No One Uses Email Lists

I used to use email lists on the old platform. I don’t now because I need to figure out a way to put out a digest or a newsletter. Yeah, I know it’s easy. But I’m very busy making money and writing stuff like this for $10 per month (before expenses)!

Only Write Short Posts (Or Long Ones)

Ah yes, variety is the spice of life. But I think this “mistake” is overstated. People want to know what a blog is all about. So they don’t really like sites that have one sentence “articles” followed by 20,000 word discussions of the Battle of Marathon. Much of the appeal of Frankly Curious is knowing that I provide articles that are long enough to get a good idea of what’s going on, but not so long that readers have to waste a bunch of time. I think the main thing is that a blog should be whatever its character dictates.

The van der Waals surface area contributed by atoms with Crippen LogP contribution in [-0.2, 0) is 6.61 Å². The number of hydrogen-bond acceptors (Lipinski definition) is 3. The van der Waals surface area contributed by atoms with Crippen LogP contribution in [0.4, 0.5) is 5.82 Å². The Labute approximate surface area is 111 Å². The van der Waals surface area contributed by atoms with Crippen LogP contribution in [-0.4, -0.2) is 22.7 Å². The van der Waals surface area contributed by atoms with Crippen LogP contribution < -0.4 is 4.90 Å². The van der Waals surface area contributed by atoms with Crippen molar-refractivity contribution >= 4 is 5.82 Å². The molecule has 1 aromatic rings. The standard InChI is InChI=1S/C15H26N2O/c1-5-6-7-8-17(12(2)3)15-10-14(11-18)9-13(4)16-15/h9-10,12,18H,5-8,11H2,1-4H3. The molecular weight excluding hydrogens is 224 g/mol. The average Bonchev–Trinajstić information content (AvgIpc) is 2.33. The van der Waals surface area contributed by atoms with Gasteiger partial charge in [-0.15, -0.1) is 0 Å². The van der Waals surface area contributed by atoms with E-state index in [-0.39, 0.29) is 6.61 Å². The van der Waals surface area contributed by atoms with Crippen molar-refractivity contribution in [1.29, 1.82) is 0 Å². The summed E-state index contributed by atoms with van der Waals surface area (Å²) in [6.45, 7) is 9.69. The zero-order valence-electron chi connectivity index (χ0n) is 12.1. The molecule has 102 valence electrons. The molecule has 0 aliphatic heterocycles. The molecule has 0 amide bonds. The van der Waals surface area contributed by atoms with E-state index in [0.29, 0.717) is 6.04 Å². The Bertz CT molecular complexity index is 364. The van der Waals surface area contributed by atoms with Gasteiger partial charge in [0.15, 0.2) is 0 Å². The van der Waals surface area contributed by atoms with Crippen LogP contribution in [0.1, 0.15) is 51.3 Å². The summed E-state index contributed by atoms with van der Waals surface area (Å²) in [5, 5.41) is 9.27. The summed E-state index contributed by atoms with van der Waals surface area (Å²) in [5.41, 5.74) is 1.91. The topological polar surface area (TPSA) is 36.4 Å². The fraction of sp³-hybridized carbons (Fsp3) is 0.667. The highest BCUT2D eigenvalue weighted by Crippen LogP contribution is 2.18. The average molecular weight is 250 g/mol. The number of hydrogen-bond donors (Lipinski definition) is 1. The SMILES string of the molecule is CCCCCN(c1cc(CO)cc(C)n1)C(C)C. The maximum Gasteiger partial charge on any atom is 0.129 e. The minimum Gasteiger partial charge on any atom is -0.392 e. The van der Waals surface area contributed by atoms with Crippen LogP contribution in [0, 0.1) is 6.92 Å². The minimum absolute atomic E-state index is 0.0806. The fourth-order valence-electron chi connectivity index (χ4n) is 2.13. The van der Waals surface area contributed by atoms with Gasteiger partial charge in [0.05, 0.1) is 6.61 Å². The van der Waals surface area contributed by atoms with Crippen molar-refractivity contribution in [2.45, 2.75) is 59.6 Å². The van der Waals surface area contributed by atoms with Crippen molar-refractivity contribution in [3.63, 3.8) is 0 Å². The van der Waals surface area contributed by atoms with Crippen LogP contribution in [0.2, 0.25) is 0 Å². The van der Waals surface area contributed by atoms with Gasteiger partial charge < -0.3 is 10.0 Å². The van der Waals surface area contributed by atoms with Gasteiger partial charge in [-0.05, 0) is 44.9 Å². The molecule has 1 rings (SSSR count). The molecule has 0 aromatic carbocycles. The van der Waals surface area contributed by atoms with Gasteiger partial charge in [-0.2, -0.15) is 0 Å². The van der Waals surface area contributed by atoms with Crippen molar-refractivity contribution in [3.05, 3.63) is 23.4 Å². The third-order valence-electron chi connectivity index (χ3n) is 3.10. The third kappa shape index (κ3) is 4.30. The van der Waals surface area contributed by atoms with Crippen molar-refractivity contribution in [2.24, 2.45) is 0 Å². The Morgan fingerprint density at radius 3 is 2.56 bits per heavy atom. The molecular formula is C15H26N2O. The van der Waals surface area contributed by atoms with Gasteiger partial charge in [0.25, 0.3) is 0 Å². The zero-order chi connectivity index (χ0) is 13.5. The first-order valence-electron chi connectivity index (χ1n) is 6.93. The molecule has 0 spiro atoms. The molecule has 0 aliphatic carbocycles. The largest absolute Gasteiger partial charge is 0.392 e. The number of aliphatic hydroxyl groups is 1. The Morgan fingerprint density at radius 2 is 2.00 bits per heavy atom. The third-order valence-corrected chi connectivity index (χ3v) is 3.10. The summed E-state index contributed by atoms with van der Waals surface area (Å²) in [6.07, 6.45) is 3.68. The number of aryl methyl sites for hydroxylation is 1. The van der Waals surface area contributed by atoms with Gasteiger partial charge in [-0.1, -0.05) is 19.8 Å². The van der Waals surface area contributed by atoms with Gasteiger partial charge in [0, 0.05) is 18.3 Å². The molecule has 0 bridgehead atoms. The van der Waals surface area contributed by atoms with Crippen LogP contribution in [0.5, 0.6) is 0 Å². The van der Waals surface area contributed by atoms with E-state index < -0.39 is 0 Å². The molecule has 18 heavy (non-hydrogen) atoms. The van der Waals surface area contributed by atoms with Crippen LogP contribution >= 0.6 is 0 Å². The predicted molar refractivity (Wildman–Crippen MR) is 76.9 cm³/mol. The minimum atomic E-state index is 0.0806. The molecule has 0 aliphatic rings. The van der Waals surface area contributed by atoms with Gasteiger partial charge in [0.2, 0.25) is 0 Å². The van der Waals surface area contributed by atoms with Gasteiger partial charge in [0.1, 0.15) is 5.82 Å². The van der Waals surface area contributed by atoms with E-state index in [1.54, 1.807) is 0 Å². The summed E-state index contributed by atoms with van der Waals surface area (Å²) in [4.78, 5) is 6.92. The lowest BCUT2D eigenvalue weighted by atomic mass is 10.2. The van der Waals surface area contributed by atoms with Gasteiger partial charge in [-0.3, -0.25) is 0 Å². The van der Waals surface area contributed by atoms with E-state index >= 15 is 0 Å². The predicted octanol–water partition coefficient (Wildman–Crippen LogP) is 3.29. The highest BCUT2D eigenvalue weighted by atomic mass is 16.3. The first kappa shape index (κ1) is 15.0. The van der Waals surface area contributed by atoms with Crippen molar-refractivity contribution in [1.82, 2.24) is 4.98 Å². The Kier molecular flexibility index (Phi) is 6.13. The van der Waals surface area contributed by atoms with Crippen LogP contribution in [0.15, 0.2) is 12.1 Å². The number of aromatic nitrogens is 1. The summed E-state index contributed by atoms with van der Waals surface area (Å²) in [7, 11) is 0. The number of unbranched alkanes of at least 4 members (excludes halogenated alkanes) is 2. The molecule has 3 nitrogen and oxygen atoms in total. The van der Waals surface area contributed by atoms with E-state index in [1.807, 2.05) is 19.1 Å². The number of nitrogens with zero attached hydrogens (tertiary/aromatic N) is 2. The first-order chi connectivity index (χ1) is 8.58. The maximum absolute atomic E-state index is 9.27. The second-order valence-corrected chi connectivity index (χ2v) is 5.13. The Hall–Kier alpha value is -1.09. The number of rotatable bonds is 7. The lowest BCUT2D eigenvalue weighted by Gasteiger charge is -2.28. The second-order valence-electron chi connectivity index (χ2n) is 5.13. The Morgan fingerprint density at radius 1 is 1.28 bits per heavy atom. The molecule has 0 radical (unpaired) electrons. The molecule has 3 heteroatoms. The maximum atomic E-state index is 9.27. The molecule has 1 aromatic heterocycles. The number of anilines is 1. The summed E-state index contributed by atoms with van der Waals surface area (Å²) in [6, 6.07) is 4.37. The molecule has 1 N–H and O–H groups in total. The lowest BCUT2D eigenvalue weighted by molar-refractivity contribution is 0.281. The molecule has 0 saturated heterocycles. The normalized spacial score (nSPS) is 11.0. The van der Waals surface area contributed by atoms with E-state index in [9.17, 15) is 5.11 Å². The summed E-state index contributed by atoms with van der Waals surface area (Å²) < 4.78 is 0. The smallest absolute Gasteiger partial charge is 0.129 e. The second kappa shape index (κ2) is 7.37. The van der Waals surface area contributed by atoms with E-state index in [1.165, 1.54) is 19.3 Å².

Words Are the Only Part of a Post That Matters

Well, this is one I’ve been complaining about for a long time. Most blogs are very boring to look at. Unless your words are really in demand, break things up. I continue to increase my use of graphics. And I’ve been wanting to introduce pull-quotes. But admittedly, all of that is a lot of work.

And that’s really what’s more important: blogs are generally things done by single people. They don’t have editors and designers. And there’s a catch-22: if you don’t have many readers, you can’t afford to make your blog great. A lot of bad blogging is the result of ignorance. But I suspect that most of it is the result of lack of resources.


[1] I used to deal with this when I did programming work. People would come to me with websites they had sunk a bunch of money into that needed to be fixed. “Can we start all over?” They didn’t have the money. “Can we at least get a new logo?” They not only didn’t have the money for it, they loved the old logo. Ugh.

6 thoughts on “Seven Common Blogging Mistakes?!

  1. Why, why, why do so many websites seems to think it’s a good idea to put light grey text on a white background?